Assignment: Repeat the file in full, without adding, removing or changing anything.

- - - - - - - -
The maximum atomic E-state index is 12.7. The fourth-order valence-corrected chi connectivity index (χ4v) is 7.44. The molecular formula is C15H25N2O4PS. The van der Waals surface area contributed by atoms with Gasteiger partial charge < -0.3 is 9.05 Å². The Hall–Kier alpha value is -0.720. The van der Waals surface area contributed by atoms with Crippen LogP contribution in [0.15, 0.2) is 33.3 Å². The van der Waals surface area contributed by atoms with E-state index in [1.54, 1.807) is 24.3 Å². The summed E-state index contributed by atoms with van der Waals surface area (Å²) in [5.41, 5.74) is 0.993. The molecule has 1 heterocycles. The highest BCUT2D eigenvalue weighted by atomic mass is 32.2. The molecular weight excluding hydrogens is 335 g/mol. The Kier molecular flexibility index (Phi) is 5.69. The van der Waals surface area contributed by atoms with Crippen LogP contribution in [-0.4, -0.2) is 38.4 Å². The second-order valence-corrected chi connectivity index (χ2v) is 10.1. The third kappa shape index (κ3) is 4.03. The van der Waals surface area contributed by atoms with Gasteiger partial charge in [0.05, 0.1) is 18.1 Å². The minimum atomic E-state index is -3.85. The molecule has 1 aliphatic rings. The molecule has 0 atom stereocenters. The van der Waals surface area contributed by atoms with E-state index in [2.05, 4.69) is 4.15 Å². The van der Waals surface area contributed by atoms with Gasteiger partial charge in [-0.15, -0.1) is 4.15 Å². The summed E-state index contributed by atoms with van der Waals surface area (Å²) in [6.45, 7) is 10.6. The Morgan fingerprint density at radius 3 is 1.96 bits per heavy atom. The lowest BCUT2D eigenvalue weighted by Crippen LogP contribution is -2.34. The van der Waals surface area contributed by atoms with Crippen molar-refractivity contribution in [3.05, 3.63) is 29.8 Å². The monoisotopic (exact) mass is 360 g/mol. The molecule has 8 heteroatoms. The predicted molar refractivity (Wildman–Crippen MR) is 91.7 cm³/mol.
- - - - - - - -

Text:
The maximum atomic E-state index is 12.7. The fourth-order valence-corrected chi connectivity index (χ4v) is 7.44. The molecular formula is C15H25N2O4PS. The van der Waals surface area contributed by atoms with Gasteiger partial charge < -0.3 is 9.05 Å². The Hall–Kier alpha value is -0.720. The van der Waals surface area contributed by atoms with Crippen LogP contribution in [0.15, 0.2) is 33.3 Å². The van der Waals surface area contributed by atoms with E-state index in [1.54, 1.807) is 24.3 Å². The summed E-state index contributed by atoms with van der Waals surface area (Å²) in [5.41, 5.74) is 0.993. The molecule has 1 heterocycles. The highest BCUT2D eigenvalue weighted by atomic mass is 32.2. The molecular weight excluding hydrogens is 335 g/mol. The Kier molecular flexibility index (Phi) is 5.69. The van der Waals surface area contributed by atoms with Crippen LogP contribution in [-0.4, -0.2) is 38.4 Å². The second-order valence-corrected chi connectivity index (χ2v) is 10.1. The third kappa shape index (κ3) is 4.03. The van der Waals surface area contributed by atoms with Gasteiger partial charge in [0.05, 0.1) is 18.1 Å². The minimum atomic E-state index is -3.85. The molecule has 1 aliphatic rings. The molecule has 0 atom stereocenters. The van der Waals surface area contributed by atoms with E-state index in [2.05, 4.69) is 4.15 Å². The van der Waals surface area contributed by atoms with Gasteiger partial charge in [-0.15, -0.1) is 4.15 Å². The summed E-state index contributed by atoms with van der Waals surface area (Å²) in [6.45, 7) is 10.6. The Morgan fingerprint density at radius 3 is 1.96 bits per heavy atom. The lowest BCUT2D eigenvalue weighted by Crippen LogP contribution is -2.34. The van der Waals surface area contributed by atoms with Crippen molar-refractivity contribution in [3.05, 3.63) is 29.8 Å². The monoisotopic (exact) mass is 360 g/mol. The molecule has 8 heteroatoms. The predicted molar refractivity (Wildman–Crippen MR) is 91.7 cm³/mol.